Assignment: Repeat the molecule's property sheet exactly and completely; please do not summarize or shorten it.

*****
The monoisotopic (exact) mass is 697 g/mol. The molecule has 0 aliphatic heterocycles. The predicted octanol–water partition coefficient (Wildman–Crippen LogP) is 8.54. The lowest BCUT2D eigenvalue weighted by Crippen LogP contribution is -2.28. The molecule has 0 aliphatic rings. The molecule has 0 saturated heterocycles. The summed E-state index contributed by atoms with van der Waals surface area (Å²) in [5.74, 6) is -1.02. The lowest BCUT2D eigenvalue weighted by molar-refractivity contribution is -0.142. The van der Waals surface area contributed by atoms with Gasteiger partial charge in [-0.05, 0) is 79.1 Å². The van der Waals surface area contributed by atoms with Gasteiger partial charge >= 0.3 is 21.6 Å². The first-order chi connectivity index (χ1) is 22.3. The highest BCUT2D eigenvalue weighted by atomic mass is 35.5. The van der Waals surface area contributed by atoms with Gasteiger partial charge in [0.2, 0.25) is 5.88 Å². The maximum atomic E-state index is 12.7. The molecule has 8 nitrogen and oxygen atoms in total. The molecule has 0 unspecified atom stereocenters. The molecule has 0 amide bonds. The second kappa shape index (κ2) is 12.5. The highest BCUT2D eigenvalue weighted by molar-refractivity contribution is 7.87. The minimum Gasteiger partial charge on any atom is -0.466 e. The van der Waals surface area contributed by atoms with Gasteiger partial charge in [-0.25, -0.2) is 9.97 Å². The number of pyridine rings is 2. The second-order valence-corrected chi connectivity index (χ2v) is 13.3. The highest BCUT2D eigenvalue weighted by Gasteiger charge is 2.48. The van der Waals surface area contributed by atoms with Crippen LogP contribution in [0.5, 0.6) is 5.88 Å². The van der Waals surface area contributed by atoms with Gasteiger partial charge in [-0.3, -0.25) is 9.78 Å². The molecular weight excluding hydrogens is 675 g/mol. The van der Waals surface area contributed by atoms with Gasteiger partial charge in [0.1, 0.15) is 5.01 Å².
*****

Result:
The monoisotopic (exact) mass is 697 g/mol. The molecule has 0 aliphatic heterocycles. The predicted octanol–water partition coefficient (Wildman–Crippen LogP) is 8.54. The lowest BCUT2D eigenvalue weighted by Crippen LogP contribution is -2.28. The molecule has 0 aliphatic rings. The molecule has 0 saturated heterocycles. The summed E-state index contributed by atoms with van der Waals surface area (Å²) in [5.74, 6) is -1.02. The lowest BCUT2D eigenvalue weighted by molar-refractivity contribution is -0.142. The van der Waals surface area contributed by atoms with Gasteiger partial charge in [-0.05, 0) is 79.1 Å². The van der Waals surface area contributed by atoms with Gasteiger partial charge >= 0.3 is 21.6 Å². The first-order chi connectivity index (χ1) is 22.3. The highest BCUT2D eigenvalue weighted by atomic mass is 35.5. The van der Waals surface area contributed by atoms with Gasteiger partial charge in [0.2, 0.25) is 5.88 Å². The maximum atomic E-state index is 12.7. The molecule has 8 nitrogen and oxygen atoms in total. The molecule has 0 unspecified atom stereocenters. The molecule has 0 amide bonds. The second kappa shape index (κ2) is 12.5. The highest BCUT2D eigenvalue weighted by molar-refractivity contribution is 7.87. The minimum Gasteiger partial charge on any atom is -0.466 e. The van der Waals surface area contributed by atoms with Gasteiger partial charge in [-0.25, -0.2) is 9.97 Å². The number of pyridine rings is 2. The second-order valence-corrected chi connectivity index (χ2v) is 13.3. The highest BCUT2D eigenvalue weighted by Gasteiger charge is 2.48. The van der Waals surface area contributed by atoms with Crippen LogP contribution in [0.5, 0.6) is 5.88 Å². The van der Waals surface area contributed by atoms with Gasteiger partial charge in [-0.3, -0.25) is 9.78 Å². The molecular weight excluding hydrogens is 675 g/mol. The van der Waals surface area contributed by atoms with Gasteiger partial charge in [0.1, 0.15) is 5.01 Å².